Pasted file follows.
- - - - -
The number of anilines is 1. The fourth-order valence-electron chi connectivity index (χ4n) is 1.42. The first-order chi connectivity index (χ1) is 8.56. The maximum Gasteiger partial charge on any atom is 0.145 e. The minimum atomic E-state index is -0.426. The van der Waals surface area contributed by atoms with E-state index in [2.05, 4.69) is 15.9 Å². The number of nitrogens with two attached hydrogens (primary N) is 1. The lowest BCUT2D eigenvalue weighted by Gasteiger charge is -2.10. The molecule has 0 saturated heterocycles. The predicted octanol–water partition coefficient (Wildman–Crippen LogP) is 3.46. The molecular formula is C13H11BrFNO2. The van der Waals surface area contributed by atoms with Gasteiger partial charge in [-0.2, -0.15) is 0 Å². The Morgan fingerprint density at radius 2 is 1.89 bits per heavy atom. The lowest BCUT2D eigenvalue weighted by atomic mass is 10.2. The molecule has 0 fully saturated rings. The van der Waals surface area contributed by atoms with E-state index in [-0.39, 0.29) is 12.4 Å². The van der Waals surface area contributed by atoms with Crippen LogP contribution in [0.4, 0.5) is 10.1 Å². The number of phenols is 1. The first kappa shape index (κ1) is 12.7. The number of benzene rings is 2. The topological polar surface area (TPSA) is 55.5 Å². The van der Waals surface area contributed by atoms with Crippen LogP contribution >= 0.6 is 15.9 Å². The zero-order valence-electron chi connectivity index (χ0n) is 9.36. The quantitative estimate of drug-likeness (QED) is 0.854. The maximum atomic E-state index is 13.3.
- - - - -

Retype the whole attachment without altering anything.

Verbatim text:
The number of anilines is 1. The fourth-order valence-electron chi connectivity index (χ4n) is 1.42. The first-order chi connectivity index (χ1) is 8.56. The maximum Gasteiger partial charge on any atom is 0.145 e. The minimum atomic E-state index is -0.426. The van der Waals surface area contributed by atoms with E-state index in [2.05, 4.69) is 15.9 Å². The number of nitrogens with two attached hydrogens (primary N) is 1. The lowest BCUT2D eigenvalue weighted by Gasteiger charge is -2.10. The molecule has 0 saturated heterocycles. The predicted octanol–water partition coefficient (Wildman–Crippen LogP) is 3.46. The molecular formula is C13H11BrFNO2. The van der Waals surface area contributed by atoms with Gasteiger partial charge in [-0.2, -0.15) is 0 Å². The Morgan fingerprint density at radius 2 is 1.89 bits per heavy atom. The lowest BCUT2D eigenvalue weighted by atomic mass is 10.2. The molecule has 0 fully saturated rings. The van der Waals surface area contributed by atoms with E-state index in [-0.39, 0.29) is 12.4 Å². The van der Waals surface area contributed by atoms with Crippen LogP contribution in [0.4, 0.5) is 10.1 Å². The number of phenols is 1. The first kappa shape index (κ1) is 12.7. The number of benzene rings is 2. The topological polar surface area (TPSA) is 55.5 Å². The van der Waals surface area contributed by atoms with Crippen LogP contribution >= 0.6 is 15.9 Å². The zero-order valence-electron chi connectivity index (χ0n) is 9.36. The quantitative estimate of drug-likeness (QED) is 0.854. The maximum atomic E-state index is 13.3.